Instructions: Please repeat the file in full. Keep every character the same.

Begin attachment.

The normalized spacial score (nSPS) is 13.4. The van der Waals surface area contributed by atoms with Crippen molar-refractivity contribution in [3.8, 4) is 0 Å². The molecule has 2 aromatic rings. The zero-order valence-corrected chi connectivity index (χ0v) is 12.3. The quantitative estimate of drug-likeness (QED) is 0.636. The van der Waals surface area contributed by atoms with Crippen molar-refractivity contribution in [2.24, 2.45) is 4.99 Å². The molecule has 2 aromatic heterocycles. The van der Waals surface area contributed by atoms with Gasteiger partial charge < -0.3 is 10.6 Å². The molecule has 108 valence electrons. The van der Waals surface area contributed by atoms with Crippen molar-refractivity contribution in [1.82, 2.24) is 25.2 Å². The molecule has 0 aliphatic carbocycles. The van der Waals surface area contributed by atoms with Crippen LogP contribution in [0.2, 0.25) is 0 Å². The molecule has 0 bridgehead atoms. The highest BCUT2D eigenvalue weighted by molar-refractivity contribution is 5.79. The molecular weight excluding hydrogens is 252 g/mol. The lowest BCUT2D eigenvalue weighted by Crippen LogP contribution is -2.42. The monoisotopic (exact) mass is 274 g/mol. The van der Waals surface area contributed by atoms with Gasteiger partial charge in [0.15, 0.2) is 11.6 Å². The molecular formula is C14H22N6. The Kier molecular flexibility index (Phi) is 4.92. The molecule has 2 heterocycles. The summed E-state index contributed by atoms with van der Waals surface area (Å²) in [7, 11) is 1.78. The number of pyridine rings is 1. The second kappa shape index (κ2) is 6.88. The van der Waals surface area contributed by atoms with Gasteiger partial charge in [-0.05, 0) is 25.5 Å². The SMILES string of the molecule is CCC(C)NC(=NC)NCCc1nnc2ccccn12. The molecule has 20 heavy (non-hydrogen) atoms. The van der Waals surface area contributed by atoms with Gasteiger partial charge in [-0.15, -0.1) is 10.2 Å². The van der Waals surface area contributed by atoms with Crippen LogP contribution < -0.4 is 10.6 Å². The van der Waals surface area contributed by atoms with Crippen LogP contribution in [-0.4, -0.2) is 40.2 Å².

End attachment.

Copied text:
The normalized spacial score (nSPS) is 13.4. The van der Waals surface area contributed by atoms with Crippen molar-refractivity contribution in [3.8, 4) is 0 Å². The molecule has 2 aromatic rings. The zero-order valence-corrected chi connectivity index (χ0v) is 12.3. The quantitative estimate of drug-likeness (QED) is 0.636. The van der Waals surface area contributed by atoms with Crippen molar-refractivity contribution in [2.24, 2.45) is 4.99 Å². The molecule has 2 aromatic heterocycles. The van der Waals surface area contributed by atoms with Gasteiger partial charge < -0.3 is 10.6 Å². The molecule has 108 valence electrons. The van der Waals surface area contributed by atoms with Crippen molar-refractivity contribution in [1.82, 2.24) is 25.2 Å². The molecule has 0 aliphatic carbocycles. The van der Waals surface area contributed by atoms with Crippen LogP contribution in [0.2, 0.25) is 0 Å². The molecule has 0 bridgehead atoms. The highest BCUT2D eigenvalue weighted by molar-refractivity contribution is 5.79. The molecular weight excluding hydrogens is 252 g/mol. The lowest BCUT2D eigenvalue weighted by Crippen LogP contribution is -2.42. The monoisotopic (exact) mass is 274 g/mol. The van der Waals surface area contributed by atoms with Gasteiger partial charge in [0.15, 0.2) is 11.6 Å². The molecular formula is C14H22N6. The Kier molecular flexibility index (Phi) is 4.92. The molecule has 2 heterocycles. The summed E-state index contributed by atoms with van der Waals surface area (Å²) in [7, 11) is 1.78. The number of pyridine rings is 1. The second kappa shape index (κ2) is 6.88. The van der Waals surface area contributed by atoms with Gasteiger partial charge in [-0.05, 0) is 25.5 Å². The SMILES string of the molecule is CCC(C)NC(=NC)NCCc1nnc2ccccn12. The molecule has 20 heavy (non-hydrogen) atoms. The van der Waals surface area contributed by atoms with Gasteiger partial charge in [-0.15, -0.1) is 10.2 Å². The van der Waals surface area contributed by atoms with Crippen LogP contribution < -0.4 is 10.6 Å². The van der Waals surface area contributed by atoms with Crippen LogP contribution in [-0.4, -0.2) is 40.2 Å².